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Sie befinden sich hier: Forschung Forschung nach Rechtsgebieten Völkerrecht International Law and the Atmosphere

International Law and the Atmosphere


Anne Peters

Tom Sparks

Über das Projekt:

The Earth’s atmosphere is a dynamic, ever-changing system, and one that is now recognised as being vulnerable to a variety of human-induced harms.  Chief among these are ozone degradation and climate change, both of which threaten effects of a global scale from harms to the atmosphere itself.  Simultaneously, the atmosphere can be a vehicle for the transmission of harms of other kinds.  Chemical, radiological and biological agents released into the atmosphere accidentally or as waste products of industrial or other processes can be spread by wind and weather over vast distances, causing damage in territories far from their point of origin.  These factors (among others) mean that the urgency of regulating States’ use (and misuse) of the earth’s atmosphere is by now clear to all.  Nevertheless, regulating this unique and dynamic space poses a number of challenges to the international order as it has evolved.

International law has long grappled with the problems of common spaces and common resources.  Questions concerning rights of access to, exploitation of, and sustainability of the resources of the world’s shared spaces have long preoccupied law of the sea lawyers, and in the past decades the difficulties of regulating the global atmosphere have increasingly exercised international environmental lawyers.  To this shared space pertains perhaps international environmental law’s most successful regime (the Vienna Convention on Ozone and its Montreal Protocol), as well as what may be (at least to date) its least successful: the climate regime, comprising the United Nations Framework Convention on Climate Change, its Kyoto Protocol, and the Paris Agreement.

One of the major challenges affecting the success or failure of regimes dealing with common spaces is their difficult fit with traditional understandings of State sovereignty.  In stark contrast to the archetypical case of regulating matters wholly within the jurisdictions of States, the principle of sovereignty pulls in different directions in response to questions concerning the division of rights and obligations between States, at once affirming the rights of States to access the resources of the commons, the rights of States to the commons’ preservation, and the impossibility of any jurisdiction to regulate State’s use without their consent.  The overlapping sovereign/common spaces that comprise the atmosphere over the land surface of the earth, wherein the atmosphere at once pertains to the area of a State and is common to all, results in a highly complex regulatory landscape.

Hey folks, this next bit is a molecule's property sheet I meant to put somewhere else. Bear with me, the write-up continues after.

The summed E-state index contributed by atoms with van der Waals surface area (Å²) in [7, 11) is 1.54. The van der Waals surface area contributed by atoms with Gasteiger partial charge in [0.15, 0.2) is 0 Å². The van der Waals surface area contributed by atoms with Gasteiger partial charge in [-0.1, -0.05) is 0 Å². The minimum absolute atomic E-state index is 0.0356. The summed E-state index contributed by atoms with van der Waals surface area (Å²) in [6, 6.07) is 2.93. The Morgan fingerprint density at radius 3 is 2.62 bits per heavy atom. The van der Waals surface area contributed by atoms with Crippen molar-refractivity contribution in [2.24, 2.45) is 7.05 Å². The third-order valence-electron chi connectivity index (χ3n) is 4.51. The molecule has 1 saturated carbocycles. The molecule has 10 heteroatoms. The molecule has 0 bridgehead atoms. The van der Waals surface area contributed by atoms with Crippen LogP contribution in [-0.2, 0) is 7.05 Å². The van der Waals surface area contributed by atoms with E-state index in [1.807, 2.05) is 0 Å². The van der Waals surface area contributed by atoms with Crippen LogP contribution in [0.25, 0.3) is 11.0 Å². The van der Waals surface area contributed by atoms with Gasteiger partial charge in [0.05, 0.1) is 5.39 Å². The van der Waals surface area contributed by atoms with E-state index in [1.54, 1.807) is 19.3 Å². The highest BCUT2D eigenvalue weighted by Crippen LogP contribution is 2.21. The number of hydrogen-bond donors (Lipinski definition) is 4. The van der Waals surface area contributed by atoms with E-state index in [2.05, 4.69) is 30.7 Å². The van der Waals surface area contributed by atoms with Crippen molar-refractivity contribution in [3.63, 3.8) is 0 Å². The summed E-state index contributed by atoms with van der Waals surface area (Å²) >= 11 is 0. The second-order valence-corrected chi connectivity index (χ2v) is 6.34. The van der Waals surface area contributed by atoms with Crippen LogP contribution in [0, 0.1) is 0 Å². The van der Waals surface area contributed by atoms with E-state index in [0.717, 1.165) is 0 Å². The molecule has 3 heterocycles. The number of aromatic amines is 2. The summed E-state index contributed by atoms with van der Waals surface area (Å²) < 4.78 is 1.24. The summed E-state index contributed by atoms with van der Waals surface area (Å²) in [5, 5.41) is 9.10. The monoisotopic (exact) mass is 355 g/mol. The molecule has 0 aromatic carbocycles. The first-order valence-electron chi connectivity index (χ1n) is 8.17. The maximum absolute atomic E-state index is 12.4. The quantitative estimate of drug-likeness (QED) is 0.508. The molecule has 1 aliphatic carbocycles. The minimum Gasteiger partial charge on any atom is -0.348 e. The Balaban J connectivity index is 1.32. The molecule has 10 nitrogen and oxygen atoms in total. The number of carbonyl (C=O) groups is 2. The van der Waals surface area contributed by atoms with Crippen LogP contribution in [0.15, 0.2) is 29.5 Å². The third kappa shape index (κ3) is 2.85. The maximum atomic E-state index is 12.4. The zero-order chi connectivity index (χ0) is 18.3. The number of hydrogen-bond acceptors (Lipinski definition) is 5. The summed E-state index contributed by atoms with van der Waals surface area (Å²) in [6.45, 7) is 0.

This research project seeks to understand the difficulties the atmosphere poses for the international legal system as it currently exists.  It does so both at the substantive level—the concepts, structures and rules involved, and their interactions—and at the level of implementation (how States and other international actors understand and treat the atmosphere in their international relations).  In so doing, it deals with three conceptual levels:  legal and political theory as it applies to the atmosphere, and the concepts which derive from these foundations; legal doctrine and the “law in force”; and legal practice and the practice of States.

The project has three primary sub-areas:

  • The Atmosphere in Legal and Political Theory.  This sub-project examines the implication of theoretical accounts of law and its foundations for the regulation of the atmosphere, with a particular interest in the social contract tradition and “State of Nature” theories.  The purpose is to highlight the hidden assumptions and structures of thought that concepts drawn from theoretical accounts of law’s foundations carry with them—sometimes directly, more often by implication—and that are incorporated into the writings of international environmental lawyers, and into the practice of international environmental law, through their use.
  • Strategic International Climate Change Litigation.  This sub-project examines the potential of international litigation (with a focus on the courts of general jurisdiction) as a tool to combat climate change and, through that example, other complex questions affecting matter of international public interest.  It seeks to identify the legal grounds and heads of claim, to sketch an argumentative strategy and, in so doing, to identify existing gaps and lacunae in practice and scholarship that would need to be further specified in order for strategic litigation to have a realistic prospect of success.  A funding application is currently being prepared in collaboration with Professor Gleider Hernández (KU Leuven) and Dr Nataša Nedeski (University of Amsterdam).
  • International Climate Governance.  This sub-project examines the process of international treaty-making, in order to understand the interaction between different pressures on the final agreement.  This highly interdisciplinary project will bring together a coalition of international lawyers, political scientists and climate scientists who are seeking new means of achieving effective action on climate change through international law.  The project aims to produce a draft agreement on climate change together with a commentary detailing the scientific, political and legal case for an agreement of this type.  The project will also examine the process of treaty drafting in areas where different disciplines interact, and on the relationship between science, policy and law.  A funding application is currently being prepared in collaboration with Dr Lina Boljka (Colorado State University), Mr Benjamin Moss (Imperial College London), Ms Vanessa Burns (James Hutton Institute), and Ms Linnea Luuppala (University of Helsinki).




Tom Sparks